The department’s decision to do that comes on the heels of a two-month test run where members of 20 local businesses and organizations tried the electronic meters and registered their feedback with Barbara Singleton of Parking Services.
The survey results showed that all respondents found the meter easy to use, 88 percent said it saved them time, 95 percent reported the meter was convenient, and 90 percent said it was a solution to their parking needs.
“For me, it was a practical device. I found it to be real handy, for my use,” said Blake Dupon, owner of Blake’s Turkey Sandwich Shoppe at 102 Monroe Center.
“I think I’d be coming out ahead with this instead of buying another monthly parking card,” added Dupon, one of the survey’s respondents.
Instead of having to pull into a ramp or carry a lot of change for curbside meters, the electronic meter comes loaded with paid parking time. Parkers just start the meter and hang it from the rearview mirror with the readout facing forward, then they turn it off when they return to their vehicles. The meter records the parking time left and can be used in the city’s 26 differently priced parking zones.
“We only have to buy the meters,” said Singleton of the department’s capital investment.
A meter costs $65 and is made in Israel by Gantis Smart Park Systems. U.S. distribution is handled by T2 Systems of Indianapolis.
Known as the Smart Auto Meter, it includes a smart card terminal, card viewer software and a backend system that reloads rechargeable smart cards and provides statistical data. A smart card costs $4. The smart card terminal runs $600 and the backend software lists for $9,000, but Singleton said T2 was willing to discount the software package.
“We have to send everything out for bid,” said Pam Ritsema, Parking Services director, who added that her department may purchase up to 200 meters.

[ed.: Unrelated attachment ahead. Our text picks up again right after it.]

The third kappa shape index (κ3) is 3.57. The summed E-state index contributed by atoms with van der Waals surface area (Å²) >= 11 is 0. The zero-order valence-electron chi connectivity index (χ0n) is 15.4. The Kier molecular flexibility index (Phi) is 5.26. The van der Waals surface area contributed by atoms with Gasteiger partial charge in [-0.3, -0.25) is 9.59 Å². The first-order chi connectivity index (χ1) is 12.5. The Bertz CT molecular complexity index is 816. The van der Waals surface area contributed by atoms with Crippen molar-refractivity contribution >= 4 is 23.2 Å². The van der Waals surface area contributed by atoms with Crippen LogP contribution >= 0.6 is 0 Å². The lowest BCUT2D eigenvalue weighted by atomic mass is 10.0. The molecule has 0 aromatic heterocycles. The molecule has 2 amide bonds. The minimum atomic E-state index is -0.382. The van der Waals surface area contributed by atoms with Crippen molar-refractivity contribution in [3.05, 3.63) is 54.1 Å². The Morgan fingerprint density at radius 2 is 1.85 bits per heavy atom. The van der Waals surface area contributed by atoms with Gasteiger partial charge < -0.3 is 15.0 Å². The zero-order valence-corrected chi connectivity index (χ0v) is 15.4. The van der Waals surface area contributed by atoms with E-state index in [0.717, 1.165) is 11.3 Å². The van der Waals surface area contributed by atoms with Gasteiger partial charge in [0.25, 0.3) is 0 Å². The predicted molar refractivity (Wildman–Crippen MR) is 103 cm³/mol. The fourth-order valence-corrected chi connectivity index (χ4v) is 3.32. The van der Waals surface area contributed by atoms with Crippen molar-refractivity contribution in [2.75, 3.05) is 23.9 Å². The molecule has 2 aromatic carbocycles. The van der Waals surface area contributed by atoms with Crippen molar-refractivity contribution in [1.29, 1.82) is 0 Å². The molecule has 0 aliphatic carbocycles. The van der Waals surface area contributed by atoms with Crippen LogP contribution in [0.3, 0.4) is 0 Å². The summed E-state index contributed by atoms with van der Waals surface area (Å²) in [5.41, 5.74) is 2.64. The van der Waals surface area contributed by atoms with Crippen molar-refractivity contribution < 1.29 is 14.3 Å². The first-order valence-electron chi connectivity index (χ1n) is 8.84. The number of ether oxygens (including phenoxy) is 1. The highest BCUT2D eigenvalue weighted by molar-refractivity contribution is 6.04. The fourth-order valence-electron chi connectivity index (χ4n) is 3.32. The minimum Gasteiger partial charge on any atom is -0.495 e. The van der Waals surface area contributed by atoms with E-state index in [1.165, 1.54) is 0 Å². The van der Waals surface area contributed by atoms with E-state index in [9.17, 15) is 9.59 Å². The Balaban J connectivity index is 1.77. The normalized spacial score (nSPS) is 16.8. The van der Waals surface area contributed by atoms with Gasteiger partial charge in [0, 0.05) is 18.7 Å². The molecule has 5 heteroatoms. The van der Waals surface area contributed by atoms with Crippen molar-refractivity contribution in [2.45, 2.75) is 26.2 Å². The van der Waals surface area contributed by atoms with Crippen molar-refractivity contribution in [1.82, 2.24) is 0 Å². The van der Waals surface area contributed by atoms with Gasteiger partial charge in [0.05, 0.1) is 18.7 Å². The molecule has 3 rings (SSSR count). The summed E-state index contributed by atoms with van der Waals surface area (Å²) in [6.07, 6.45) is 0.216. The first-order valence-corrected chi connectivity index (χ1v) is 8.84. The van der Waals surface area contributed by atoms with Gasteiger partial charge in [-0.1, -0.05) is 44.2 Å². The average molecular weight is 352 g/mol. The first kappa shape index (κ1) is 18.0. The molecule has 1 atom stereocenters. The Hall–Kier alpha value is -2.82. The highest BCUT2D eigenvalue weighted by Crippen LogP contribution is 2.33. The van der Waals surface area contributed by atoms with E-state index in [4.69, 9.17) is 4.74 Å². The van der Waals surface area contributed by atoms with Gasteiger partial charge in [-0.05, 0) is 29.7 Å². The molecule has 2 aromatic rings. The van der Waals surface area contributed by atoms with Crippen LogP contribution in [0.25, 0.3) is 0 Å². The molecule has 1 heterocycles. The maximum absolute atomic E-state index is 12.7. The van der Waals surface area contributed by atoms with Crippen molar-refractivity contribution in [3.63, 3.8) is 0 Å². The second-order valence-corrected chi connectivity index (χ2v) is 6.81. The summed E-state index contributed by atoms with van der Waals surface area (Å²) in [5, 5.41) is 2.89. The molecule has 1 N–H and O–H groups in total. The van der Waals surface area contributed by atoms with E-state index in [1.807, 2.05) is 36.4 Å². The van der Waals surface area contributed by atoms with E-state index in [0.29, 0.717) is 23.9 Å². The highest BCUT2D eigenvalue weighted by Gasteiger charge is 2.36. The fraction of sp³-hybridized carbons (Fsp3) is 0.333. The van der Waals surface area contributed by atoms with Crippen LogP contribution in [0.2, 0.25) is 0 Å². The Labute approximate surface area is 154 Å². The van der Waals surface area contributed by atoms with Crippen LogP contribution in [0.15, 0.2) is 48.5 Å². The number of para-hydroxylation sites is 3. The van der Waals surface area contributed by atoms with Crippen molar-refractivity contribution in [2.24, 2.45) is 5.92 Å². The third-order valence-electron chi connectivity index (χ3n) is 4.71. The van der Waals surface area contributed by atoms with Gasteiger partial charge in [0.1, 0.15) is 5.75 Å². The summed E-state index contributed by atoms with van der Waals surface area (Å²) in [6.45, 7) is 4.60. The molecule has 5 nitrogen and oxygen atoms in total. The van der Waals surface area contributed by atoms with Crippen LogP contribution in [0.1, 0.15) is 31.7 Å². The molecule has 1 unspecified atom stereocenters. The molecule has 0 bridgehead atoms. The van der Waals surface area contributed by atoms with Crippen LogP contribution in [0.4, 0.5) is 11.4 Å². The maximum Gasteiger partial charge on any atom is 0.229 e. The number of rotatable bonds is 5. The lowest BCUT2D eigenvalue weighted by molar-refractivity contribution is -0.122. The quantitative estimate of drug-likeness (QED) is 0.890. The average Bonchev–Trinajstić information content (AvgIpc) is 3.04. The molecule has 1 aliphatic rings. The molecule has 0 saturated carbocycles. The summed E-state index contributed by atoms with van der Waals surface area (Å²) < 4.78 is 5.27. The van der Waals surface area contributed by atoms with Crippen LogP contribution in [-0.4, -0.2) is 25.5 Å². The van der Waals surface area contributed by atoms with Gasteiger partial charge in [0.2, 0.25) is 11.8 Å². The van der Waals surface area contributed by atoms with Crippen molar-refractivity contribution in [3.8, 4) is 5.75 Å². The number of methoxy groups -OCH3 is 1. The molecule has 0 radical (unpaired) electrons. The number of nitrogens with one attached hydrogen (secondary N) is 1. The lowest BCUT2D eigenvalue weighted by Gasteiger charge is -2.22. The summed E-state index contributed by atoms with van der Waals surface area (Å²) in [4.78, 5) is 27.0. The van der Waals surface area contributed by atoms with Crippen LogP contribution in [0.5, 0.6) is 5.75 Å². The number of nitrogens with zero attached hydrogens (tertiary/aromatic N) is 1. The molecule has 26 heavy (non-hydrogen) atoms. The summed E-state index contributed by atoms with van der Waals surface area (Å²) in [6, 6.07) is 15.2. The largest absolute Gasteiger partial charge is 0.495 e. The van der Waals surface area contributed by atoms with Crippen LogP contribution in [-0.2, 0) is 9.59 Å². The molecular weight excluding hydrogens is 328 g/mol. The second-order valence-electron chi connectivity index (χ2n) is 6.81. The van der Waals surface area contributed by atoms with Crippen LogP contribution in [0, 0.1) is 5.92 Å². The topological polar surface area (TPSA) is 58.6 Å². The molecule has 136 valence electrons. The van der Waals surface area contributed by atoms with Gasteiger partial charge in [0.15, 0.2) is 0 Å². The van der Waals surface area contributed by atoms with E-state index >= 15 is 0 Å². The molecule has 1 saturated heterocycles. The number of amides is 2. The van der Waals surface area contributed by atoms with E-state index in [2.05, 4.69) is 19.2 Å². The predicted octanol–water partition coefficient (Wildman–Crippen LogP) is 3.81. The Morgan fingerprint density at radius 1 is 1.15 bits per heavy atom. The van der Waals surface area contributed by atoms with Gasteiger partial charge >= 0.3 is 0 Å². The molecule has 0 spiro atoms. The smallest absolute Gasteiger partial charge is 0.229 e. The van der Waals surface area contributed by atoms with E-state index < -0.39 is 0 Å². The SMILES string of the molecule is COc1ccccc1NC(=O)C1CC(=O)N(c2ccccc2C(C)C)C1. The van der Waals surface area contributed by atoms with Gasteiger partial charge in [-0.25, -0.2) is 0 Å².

T2 System loaned Parking Services 20 units for its test trail, which began on Sept. 20 and ended last month.
Those interested would make a $65 refundable deposit on the meter and then pay for the amount of parking they want loaded into the card. A card can be reprogrammed with more parking time once it runs out.
“It helps our cash flow; they’re pre-paying. You’re helping the city and helping the customer. It’s a win-win,” said Parking Commissioner Daniel Barcheski.
Dupon did warn parking commissioners that downtown workers could buy personal meters and then leave their cars parked at a curbside meter for the length of their shift, which would make it difficult for visitors to find open spaces.
But Singleton said the meters could be programmed so an alarm would go off when a meter’s time limit was exceeded and the car could be ticketed for expired parking — a $10 fine.
Buying the personal meters is less costly for Parking Services than upgrading its curbside meters. The department has 2,000 meters on the street, but only 200 can use a smart card. It would cost about $330,000 to buy 1,800 smart meters and $4,000 to adapt 200 meters for smart card use.
“I didn’t have to watch the clock to avoid a ticket from an expired meter and could stay when meetings ran longer than expected,” said Sharon Evoy, director of the Downtown Alliance and one of the 20 testers. “And, most important, I never stood in the rain to put coins into a meter.”